We live in a fast-moving, corporate world where image is everything, when businesses tend to brand-change as frequently as football clubs sack managers.
But for Rotary clubs in both the UK and Australia, their work with the homeless has benefited hugely thanks to rebranding by one of the world’s leading airlines.
Last year, Australian airline Qantas decided it needed to ditch thousands of blankets which it offers passengers on short- and long-haul flights, and wanted to direct them to a good cause.
Initially, these were on-board blankets, which may have had a small blemish or were slightly frayed, but which were otherwise in good condition.
Rotary Rockdale City, eight miles south of Sydney, was at the heart of the ‘There is Hope Blanket Project’ through Vinod Reddy, a volunteer with Qantas, and who now heads up the initiative.
He explained: “Each blanket is sanitised and dry cleaned before being picked up for storage, ready to be rehomed.
“The success is dependent on the generosity and big-heartedness on innumerable fronts, primarily from the project’s altruistic sponsors.”
Along with helping the homeless in Rockdale, the Australian project also focused on Fiji following the devastating Tropical Cyclone Winston.
Fiji Airways carried thousands of blankets freight-free, with inland transport provided by a Fiji-based Rotary member, whose forwarding company delivered the blankets to a major divisional hospital for further distribution to rural hospitals ravaged by the cyclone.
Internationally, blankets have also been distributed to Kolkata, Nepal, the Democratic Republic of Congo, Papua New Guinea and Sri Lanka.
But now Qantas, which is going through a rebranding process, has offered Rotary tens of thousands of soft furnishings including blankets, duvets, headrest covers, mattresses and other items, which are being picked up at Qantas hubs worldwide, including London.
Each blanket is sanitised and dry cleaned before being picked up for storage, ready to be rehomed.”
The homeless in the capital and home counties are benefiting. Mike Hodge, a Rotary member in Barnet and husband of current Rotary in Great Britain and Ireland President, Debbie, has been closely working on the UK end of the project with Tony Sharma, from Rotary Tower Hamlets and Himanshu Jain from Rotary Stratford.
In February, Tony, Himanshu and their team were at Gatwick Airport collecting 1,100 blankets, quilts and some baby equipment from Qantas’s first class section which were then transported from West Sussex to a Gurdwara in Forest Gate in east London.
From there, these items were distributed to 20 Rotary clubs in the capital who had links with homeless charities and night shelters.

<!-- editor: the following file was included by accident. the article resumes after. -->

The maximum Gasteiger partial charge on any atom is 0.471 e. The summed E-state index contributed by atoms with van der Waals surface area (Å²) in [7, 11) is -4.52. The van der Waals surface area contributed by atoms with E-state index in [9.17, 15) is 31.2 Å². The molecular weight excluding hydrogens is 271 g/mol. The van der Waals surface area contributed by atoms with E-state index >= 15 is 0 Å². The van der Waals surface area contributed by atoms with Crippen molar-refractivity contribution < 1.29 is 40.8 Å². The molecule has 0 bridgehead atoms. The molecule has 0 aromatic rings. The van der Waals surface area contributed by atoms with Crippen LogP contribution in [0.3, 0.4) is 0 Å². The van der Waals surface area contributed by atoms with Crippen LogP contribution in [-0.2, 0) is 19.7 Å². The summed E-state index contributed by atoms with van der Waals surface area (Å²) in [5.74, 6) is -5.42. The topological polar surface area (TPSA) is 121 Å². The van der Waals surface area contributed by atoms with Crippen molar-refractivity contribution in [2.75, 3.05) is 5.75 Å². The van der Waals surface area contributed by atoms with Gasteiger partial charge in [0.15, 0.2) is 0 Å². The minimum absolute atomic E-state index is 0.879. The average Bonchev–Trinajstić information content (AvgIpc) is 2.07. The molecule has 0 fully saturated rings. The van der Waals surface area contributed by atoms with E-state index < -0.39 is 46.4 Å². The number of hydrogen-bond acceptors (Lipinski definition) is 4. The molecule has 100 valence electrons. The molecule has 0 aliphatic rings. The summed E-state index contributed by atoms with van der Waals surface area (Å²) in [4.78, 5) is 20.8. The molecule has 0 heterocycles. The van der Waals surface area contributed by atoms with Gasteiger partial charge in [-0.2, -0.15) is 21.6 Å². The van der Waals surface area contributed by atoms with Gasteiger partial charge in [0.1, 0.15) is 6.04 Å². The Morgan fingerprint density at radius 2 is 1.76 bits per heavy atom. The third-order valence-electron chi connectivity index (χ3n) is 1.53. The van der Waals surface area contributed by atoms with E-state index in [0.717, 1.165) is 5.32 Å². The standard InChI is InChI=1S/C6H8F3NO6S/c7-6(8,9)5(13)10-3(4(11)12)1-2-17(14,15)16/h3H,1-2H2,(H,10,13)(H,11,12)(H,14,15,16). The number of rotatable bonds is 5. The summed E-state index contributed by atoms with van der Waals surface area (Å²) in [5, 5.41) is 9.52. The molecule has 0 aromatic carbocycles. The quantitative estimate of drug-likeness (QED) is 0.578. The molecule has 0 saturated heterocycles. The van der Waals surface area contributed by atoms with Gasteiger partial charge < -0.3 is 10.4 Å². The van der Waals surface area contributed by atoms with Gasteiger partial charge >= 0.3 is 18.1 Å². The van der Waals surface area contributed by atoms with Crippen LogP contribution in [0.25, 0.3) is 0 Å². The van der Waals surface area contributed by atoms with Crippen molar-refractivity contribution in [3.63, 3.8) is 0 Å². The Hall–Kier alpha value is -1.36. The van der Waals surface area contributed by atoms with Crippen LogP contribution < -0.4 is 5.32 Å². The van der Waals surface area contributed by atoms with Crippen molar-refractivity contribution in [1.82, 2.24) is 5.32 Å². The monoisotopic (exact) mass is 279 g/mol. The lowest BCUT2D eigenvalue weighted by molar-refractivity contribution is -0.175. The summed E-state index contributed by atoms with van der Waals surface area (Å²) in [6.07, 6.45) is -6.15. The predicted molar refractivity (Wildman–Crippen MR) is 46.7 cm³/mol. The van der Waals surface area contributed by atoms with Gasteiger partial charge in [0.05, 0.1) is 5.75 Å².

It was a major logistical exercise involving initial transportation, storage and distribution.
Then in May, Qantas announced they had more than 8,000 soft furnishings from business and economy class to distribute.
In addition they provided over 10,000 items of crockery and cutlery, which were being replaced with lighter plates, knives, forks and spoons, which would help the airline to save on fuel.
The kitchen gear is being directed towards night shelters, soup kitchens, rehousing projects and community café projects run by clubs in the region.
“It is a project which came out of the blue,” admitted Mike.
“It was not one where someone had an idea and we had to work on it. This was a case of ‘how can you make the idea work?’.
“My attitude always is ‘why not?’ and then I think about how.”
A call went out again to clubs in London and the home counties who could make use of the blankets and the other items.
It is ironic that at the height of the homeless project, the UK was experiencing one of the hottest summers in 42 years.
Further storage was found in Barking, Essex, in an industrial container owned by a Rotary member. Such were the numbers, that some of the goods ended up in Mike and Debbie’s living room in Hertfordshire.
However, by the time the blankets have reached the homeless charities, they will be ready for when the colder nights set in.
“It has been a challenge, but it has been a great effort,” added Mike.
“For a logistics company, what we achieved would have been a doddle. But we didn’t have permanent storage, we didn’t have a fleet of vans, we were having to rely on Rotarians pulling together.
“I don’t know whether this will be a one-off. Maybe we might benefit from other companies rebranding, and if that ever proves to be the case, then we might have to think about finding more permanent storage facilities.”
This project has exemplified the international reach of Rotary.
An introduction through Rotary friends 10,000 miles apart has instigated a hands-on project with volunteers in 40 Rotary clubs working together alongside 58 local charities supporting those in need.